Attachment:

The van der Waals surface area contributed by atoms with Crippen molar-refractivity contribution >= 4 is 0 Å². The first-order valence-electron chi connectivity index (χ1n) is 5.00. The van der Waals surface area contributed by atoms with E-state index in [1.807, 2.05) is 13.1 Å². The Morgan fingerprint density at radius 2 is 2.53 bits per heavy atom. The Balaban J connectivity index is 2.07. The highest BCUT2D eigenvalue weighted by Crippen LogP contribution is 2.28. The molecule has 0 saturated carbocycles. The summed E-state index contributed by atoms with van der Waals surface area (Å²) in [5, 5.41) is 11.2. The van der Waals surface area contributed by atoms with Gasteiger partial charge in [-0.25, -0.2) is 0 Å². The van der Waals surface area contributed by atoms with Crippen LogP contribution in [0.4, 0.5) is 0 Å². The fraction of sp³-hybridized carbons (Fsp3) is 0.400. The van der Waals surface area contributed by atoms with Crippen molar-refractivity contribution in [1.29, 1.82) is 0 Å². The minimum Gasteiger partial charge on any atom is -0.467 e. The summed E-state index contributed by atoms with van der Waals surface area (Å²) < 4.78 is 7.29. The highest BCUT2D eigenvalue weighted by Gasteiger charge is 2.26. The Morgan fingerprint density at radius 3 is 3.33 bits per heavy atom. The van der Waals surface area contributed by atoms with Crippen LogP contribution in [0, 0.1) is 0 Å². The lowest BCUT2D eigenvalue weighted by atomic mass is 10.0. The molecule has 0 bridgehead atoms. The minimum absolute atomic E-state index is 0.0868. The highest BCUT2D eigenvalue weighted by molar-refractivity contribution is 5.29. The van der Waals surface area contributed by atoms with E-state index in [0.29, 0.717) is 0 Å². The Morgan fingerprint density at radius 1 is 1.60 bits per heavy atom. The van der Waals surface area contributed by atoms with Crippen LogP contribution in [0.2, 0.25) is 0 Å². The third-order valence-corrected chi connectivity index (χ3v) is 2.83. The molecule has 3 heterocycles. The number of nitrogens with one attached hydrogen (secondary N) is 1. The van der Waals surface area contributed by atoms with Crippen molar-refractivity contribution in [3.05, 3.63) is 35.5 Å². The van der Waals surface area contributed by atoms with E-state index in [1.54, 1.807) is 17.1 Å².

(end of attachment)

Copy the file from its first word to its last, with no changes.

The van der Waals surface area contributed by atoms with Crippen molar-refractivity contribution >= 4 is 0 Å². The first-order valence-electron chi connectivity index (χ1n) is 5.00. The van der Waals surface area contributed by atoms with E-state index in [1.807, 2.05) is 13.1 Å². The Morgan fingerprint density at radius 2 is 2.53 bits per heavy atom. The Balaban J connectivity index is 2.07. The highest BCUT2D eigenvalue weighted by Crippen LogP contribution is 2.28. The molecule has 0 saturated carbocycles. The summed E-state index contributed by atoms with van der Waals surface area (Å²) in [5, 5.41) is 11.2. The van der Waals surface area contributed by atoms with Gasteiger partial charge in [-0.25, -0.2) is 0 Å². The van der Waals surface area contributed by atoms with Crippen LogP contribution in [0.4, 0.5) is 0 Å². The fraction of sp³-hybridized carbons (Fsp3) is 0.400. The van der Waals surface area contributed by atoms with Crippen molar-refractivity contribution in [1.29, 1.82) is 0 Å². The minimum Gasteiger partial charge on any atom is -0.467 e. The summed E-state index contributed by atoms with van der Waals surface area (Å²) < 4.78 is 7.29. The highest BCUT2D eigenvalue weighted by Gasteiger charge is 2.26. The Morgan fingerprint density at radius 3 is 3.33 bits per heavy atom. The van der Waals surface area contributed by atoms with Crippen LogP contribution in [0, 0.1) is 0 Å². The lowest BCUT2D eigenvalue weighted by atomic mass is 10.0. The molecule has 0 bridgehead atoms. The minimum absolute atomic E-state index is 0.0868. The highest BCUT2D eigenvalue weighted by molar-refractivity contribution is 5.29. The van der Waals surface area contributed by atoms with E-state index in [0.29, 0.717) is 0 Å². The Morgan fingerprint density at radius 1 is 1.60 bits per heavy atom. The van der Waals surface area contributed by atoms with Crippen LogP contribution in [0.2, 0.25) is 0 Å². The third-order valence-corrected chi connectivity index (χ3v) is 2.83. The molecule has 3 heterocycles. The number of nitrogens with one attached hydrogen (secondary N) is 1. The van der Waals surface area contributed by atoms with Crippen molar-refractivity contribution in [3.05, 3.63) is 35.5 Å². The van der Waals surface area contributed by atoms with E-state index in [1.54, 1.807) is 17.1 Å².